Naturally aged skin is usually smooth, pale, and finely wrinkled, whereas photo-aged skin shows coarse, deep wrinkles and dyspigmentation. Depletion of the Ozone layer leads to an increase in UV-B rays reaching the earth, increasing the photo-aging effect.
Studies testing the benefits of PS intake on the skin include studies in animals, aimed at learning about the mechanisms that lead to the benefits of PS for the skin, and in humans, proving the benefits in human beings.
PS benefits the skin via two mechanisms that are different but complementary to one another.
The first mechanism found in animal studies relates to the way in which PS increases the levels of internal collagen production. Collagen is a protein which is the structural basis of skin. Reduction in collagen formation results in skin wrinkling, drying and deformation. The second mechanism relates to the way PS prevents the production of another protein, known as MMP1, which is an enzyme responsible for collagen breakdown.
The two combined mechanisms lead to increased collagen formation. Indeed, studies in humans show that intake of PS results in reduced wrinkling and increased skin moisture.
PS increases and restored collagen levels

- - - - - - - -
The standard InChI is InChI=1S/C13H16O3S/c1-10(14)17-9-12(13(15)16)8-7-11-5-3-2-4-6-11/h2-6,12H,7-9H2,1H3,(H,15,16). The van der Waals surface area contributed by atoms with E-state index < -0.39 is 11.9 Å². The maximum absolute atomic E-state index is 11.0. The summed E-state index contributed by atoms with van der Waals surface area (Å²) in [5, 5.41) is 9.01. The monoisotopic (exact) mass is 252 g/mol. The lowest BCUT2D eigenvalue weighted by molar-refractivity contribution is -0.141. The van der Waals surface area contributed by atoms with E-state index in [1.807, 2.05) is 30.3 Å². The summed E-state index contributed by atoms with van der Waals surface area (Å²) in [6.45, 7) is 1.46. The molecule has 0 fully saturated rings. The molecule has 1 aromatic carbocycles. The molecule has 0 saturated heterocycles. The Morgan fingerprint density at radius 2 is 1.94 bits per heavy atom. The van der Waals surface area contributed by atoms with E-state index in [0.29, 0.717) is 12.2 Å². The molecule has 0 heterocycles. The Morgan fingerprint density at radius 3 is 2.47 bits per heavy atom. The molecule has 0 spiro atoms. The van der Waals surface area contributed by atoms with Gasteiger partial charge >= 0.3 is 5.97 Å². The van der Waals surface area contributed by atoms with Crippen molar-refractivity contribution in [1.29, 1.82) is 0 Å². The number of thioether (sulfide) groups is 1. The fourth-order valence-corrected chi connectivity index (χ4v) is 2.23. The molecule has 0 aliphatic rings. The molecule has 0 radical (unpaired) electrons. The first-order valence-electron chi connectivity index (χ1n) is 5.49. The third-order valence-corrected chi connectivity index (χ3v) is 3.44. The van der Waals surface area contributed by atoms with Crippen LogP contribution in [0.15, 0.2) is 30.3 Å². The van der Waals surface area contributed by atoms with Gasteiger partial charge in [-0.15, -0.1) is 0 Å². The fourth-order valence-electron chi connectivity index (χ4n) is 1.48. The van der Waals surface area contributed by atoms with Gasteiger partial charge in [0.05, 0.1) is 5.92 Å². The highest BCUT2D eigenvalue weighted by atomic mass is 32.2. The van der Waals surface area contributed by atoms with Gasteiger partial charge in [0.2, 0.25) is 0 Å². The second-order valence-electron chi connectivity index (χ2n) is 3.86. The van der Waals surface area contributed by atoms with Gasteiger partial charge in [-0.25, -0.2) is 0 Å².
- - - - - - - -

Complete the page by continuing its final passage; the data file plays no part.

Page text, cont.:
Collagen is the main structural protein building the skin. When collagen levels are reduced, or when the collagen is damaged by internal or external factors, such as UV light, the skin becomes damaged and wrinkled, spots may form, moisture is reduced and the skin elasticity is reduced. This process is known as “photodamage”. PS was found to increase the levels of collagen and protect the skin from the damaging effects of UV light.
PS reduces the extent of wrinkle formation
As we age our skin loses some of its collagen and moisture, leading to the formation of wrinkles. The effects of PS on skin wrinkles were tested in a study conducted on hairless mice. The skin of the hairless mouse is usually quite smooth (left picture), but exposure to UV light leads to the formation of wrinkles. Ingestion of PS by the mice led to protection from UV-induced skin wrinkling, and even to improvement in skin texture compared to the skin of mice who did not consume PS.
PS anti-wrinkling effect in humans
The ability of PS to reduce skin wrinkles has also been tested in humans. In a double-blind, placebo controlled study, participants received 300mg/day of PS for 12 weeks. The skin around the eyes was evaluated by a dermatologist, and wrinkling of the skin was found to be reduced in subjects who consumed PS.
PS more than doubles skin moisture
Aged skin often has reduced moisture, affecting the elasticity of the skin and leading to wrinkle formation. In a double-blind, placebo controlled study, people aged 40-60 years took 300 mg/day of supplemental PS for 12 weeks. Their skin moisture was found to more than double in comparison to those taking the placebo.
The minimal dose of PS shown to be effective for the skin is 300 mg/day. Clinical studies of PS intake show benefits after just 12 weeks of consumption.